Thursday, April 3, 2008

Living in Panama...part One

After the factual part, the part where I looked at the place as a possible retirement home, I tried to see the everyday life. This was, in part more difficult since I had no chance to spend time in Panama City. The day I arrived, my mother's sister had a stroke, or something similar. As soon as I got out of customs, my cousin and his wife were there to pick me up with the news. I was planning to stay in the city for the weekend; but this changed everything.

We went back to their home and got ready to drive the almost four hours to the small city where our mothers live. It was not an easy trip, I can tell you. I was exhausted and they were nervous. We arrived at the hospital to very sad news. My aunt was in intensive care and not expected to make it. The next two weeks were an up and down ride that made everything else more difficult. That is why I only got a real feel for small town living. The kind you would enjoy must of the time, but cannot tell if you could take for long periods of time.

The town where my mother lives, Las Tablas, is located in an area very popular with foreigners. They have been buying property for years. There are luxury hotels, mansions by the sea, chartered planes delivering celebrities to their hideaways. From the French architect Gilles St Gilles, to Prince Max of Liechtenstein, who is married to a Panamanian, to Toby McGuire of Spiderman fame, the area has become very popular with the rich and famous. Fortunately, it is a large area, and there is something for everyone.....including retirees on a budget!

Pedasi, the town closer to the rich and famous, is beautiful, with charming cafes and restaurants and an air of prosperity that is refreshing. It is only forty minutes away. The beaches, at the end of the inverted U that is the Gulf of Panama, are beautiful. The roaring and churning found up the coast gives way to clear waters, white sands and breathtaking views. By now, prices around here are out of the range of most people! Still, it's worth the visit.

The heat of the Tropics is felt here more than in other places. It gets so hot, I could only run errands in the mornings. Everyone should get time for a siesta, but it is not a way of life there. Everyone goes home for an hour or so, to have a heavy meal with tons of iced water! Then rush back to work and things resume in the heat of the afternoon. Can't understand that! Everyone seems tired and slow and somnolent. I have never been one for lying down in the middle of the day....but I did!!! Even without air conditioning, those few minutes made a difference. Another thing, I learned about life in the Tropics!

Life really starts at sunset; it used to be that early evening was the time to visit, hear family stories, sit in the cool verandas and converse. People went abroad and walked about, passing other people's homes and greeting everyone. Children played in the streets and in the parks and the evening was full of life. I remember this from my visits to my maternal grandmother during school breaks when I was a child.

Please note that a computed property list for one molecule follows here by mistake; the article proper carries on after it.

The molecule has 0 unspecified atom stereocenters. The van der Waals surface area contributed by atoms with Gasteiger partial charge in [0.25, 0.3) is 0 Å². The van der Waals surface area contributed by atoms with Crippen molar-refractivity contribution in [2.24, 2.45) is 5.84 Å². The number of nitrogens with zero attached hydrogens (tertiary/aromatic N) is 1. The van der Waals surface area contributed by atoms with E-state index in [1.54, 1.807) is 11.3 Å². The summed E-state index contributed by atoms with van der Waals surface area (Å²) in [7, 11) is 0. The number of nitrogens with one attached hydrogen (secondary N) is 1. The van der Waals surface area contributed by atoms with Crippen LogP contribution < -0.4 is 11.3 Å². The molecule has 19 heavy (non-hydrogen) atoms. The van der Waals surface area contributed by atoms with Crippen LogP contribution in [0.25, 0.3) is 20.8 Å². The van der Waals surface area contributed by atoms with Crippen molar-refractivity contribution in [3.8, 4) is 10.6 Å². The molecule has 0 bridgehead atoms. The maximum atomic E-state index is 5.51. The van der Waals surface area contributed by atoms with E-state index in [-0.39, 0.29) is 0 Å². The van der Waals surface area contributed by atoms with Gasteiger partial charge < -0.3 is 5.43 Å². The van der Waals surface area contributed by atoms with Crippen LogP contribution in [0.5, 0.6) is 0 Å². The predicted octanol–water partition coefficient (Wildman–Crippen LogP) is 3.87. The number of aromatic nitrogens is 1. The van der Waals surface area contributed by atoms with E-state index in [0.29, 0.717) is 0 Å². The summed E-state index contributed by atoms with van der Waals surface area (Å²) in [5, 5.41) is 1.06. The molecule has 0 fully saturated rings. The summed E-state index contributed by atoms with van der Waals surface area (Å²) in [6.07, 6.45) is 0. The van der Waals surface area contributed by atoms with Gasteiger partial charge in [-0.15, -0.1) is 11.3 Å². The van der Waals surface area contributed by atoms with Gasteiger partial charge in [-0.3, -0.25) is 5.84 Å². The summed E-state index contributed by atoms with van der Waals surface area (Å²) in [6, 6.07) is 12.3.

Nowadays, novelas or soap operas have taken over and there is little social interaction anymore. This is especially true in smaller towns. Everyone is inside, watching television in the homes that have taken the heat of the day and stored it like an oven. This is because the cool houses of the past, made of mud and straw walls with tiled roofs, are disappearing. New ones are made of cement blocks, nobody bother anymore with trying to position the houses to catch the wind. If there are visitors, everyone sits in front of the TV and watches, commenting and arguing, taking these televisions productions as serious parts of their lives. How sad!

The average expat, I'm sure, will not conform with this pattern. On the other hand, this way of life can deprive you of much needed contact with the locals. I know it did me! A couple of my cousins showed up in the evening for a drink, something to eat, a dessert treat and lively conversation...others stayed home watching the ubiquitous novelas!!! Maybe it is not that way in the city, there are so many things to do and see there.....but I am not sure I want to live there. Big dilemma!

I am sure Frankie and I will refuse to get into this small town pattern! I observed that there are expats living all over the place, average people who look tanned and healthy and happy to be in the area. They patronize the supermarkets, drugstores, walked through the town at all hours. I didn't approach any of them, but I am sure they have their expat groups, their activities, their new lives to enjoy. It would be worth exploring these alternatives. After all, I am an expat at heart and would be happier continuing to live like one, even in retirement, even in the country of my birth!!!!


Pratishtha Durga said...

OMg, Goddess... what terrible news to arrive to!

The hot, humid days remind me of Mumbai... though *this* city is not half as charming.

Sunset Goddess said...

I know! and I still have to go back and move my mother....

The place is charming, and the people friendly, but I am still of two minds!!!....